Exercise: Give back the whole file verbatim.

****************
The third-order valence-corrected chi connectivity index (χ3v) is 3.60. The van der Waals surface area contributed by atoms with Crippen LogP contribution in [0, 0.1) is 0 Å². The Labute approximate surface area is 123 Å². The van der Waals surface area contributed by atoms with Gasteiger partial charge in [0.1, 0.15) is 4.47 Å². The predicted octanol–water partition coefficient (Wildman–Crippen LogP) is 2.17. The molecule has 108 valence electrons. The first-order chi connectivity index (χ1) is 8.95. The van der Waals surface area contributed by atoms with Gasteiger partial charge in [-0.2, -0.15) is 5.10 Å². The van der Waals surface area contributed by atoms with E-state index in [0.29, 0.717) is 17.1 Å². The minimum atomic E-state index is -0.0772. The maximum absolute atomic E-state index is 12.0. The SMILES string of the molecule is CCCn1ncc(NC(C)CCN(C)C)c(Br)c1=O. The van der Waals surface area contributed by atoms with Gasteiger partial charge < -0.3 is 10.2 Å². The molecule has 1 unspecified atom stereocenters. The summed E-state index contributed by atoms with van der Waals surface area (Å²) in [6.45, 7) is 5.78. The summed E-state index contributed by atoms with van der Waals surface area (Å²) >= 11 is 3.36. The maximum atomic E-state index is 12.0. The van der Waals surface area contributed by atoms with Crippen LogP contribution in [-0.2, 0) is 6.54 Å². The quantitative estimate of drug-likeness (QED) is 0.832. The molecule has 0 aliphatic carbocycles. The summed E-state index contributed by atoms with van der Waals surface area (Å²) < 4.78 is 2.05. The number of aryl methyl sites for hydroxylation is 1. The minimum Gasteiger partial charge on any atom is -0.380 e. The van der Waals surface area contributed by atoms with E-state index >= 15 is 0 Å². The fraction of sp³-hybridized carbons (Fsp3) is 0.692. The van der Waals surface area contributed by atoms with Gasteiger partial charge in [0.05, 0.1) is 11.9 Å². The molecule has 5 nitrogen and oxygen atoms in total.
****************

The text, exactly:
The third-order valence-corrected chi connectivity index (χ3v) is 3.60. The van der Waals surface area contributed by atoms with Crippen LogP contribution in [0, 0.1) is 0 Å². The Labute approximate surface area is 123 Å². The van der Waals surface area contributed by atoms with Gasteiger partial charge in [0.1, 0.15) is 4.47 Å². The predicted octanol–water partition coefficient (Wildman–Crippen LogP) is 2.17. The molecule has 108 valence electrons. The first-order chi connectivity index (χ1) is 8.95. The van der Waals surface area contributed by atoms with Gasteiger partial charge in [-0.2, -0.15) is 5.10 Å². The van der Waals surface area contributed by atoms with E-state index in [0.29, 0.717) is 17.1 Å². The minimum atomic E-state index is -0.0772. The maximum absolute atomic E-state index is 12.0. The SMILES string of the molecule is CCCn1ncc(NC(C)CCN(C)C)c(Br)c1=O. The van der Waals surface area contributed by atoms with Gasteiger partial charge < -0.3 is 10.2 Å². The molecule has 1 unspecified atom stereocenters. The summed E-state index contributed by atoms with van der Waals surface area (Å²) in [6.45, 7) is 5.78. The summed E-state index contributed by atoms with van der Waals surface area (Å²) >= 11 is 3.36. The maximum atomic E-state index is 12.0. The van der Waals surface area contributed by atoms with Crippen LogP contribution in [-0.2, 0) is 6.54 Å². The quantitative estimate of drug-likeness (QED) is 0.832. The molecule has 0 aliphatic carbocycles. The summed E-state index contributed by atoms with van der Waals surface area (Å²) < 4.78 is 2.05. The number of aryl methyl sites for hydroxylation is 1. The minimum Gasteiger partial charge on any atom is -0.380 e. The van der Waals surface area contributed by atoms with E-state index >= 15 is 0 Å². The fraction of sp³-hybridized carbons (Fsp3) is 0.692. The van der Waals surface area contributed by atoms with Gasteiger partial charge in [0.05, 0.1) is 11.9 Å². The molecule has 5 nitrogen and oxygen atoms in total.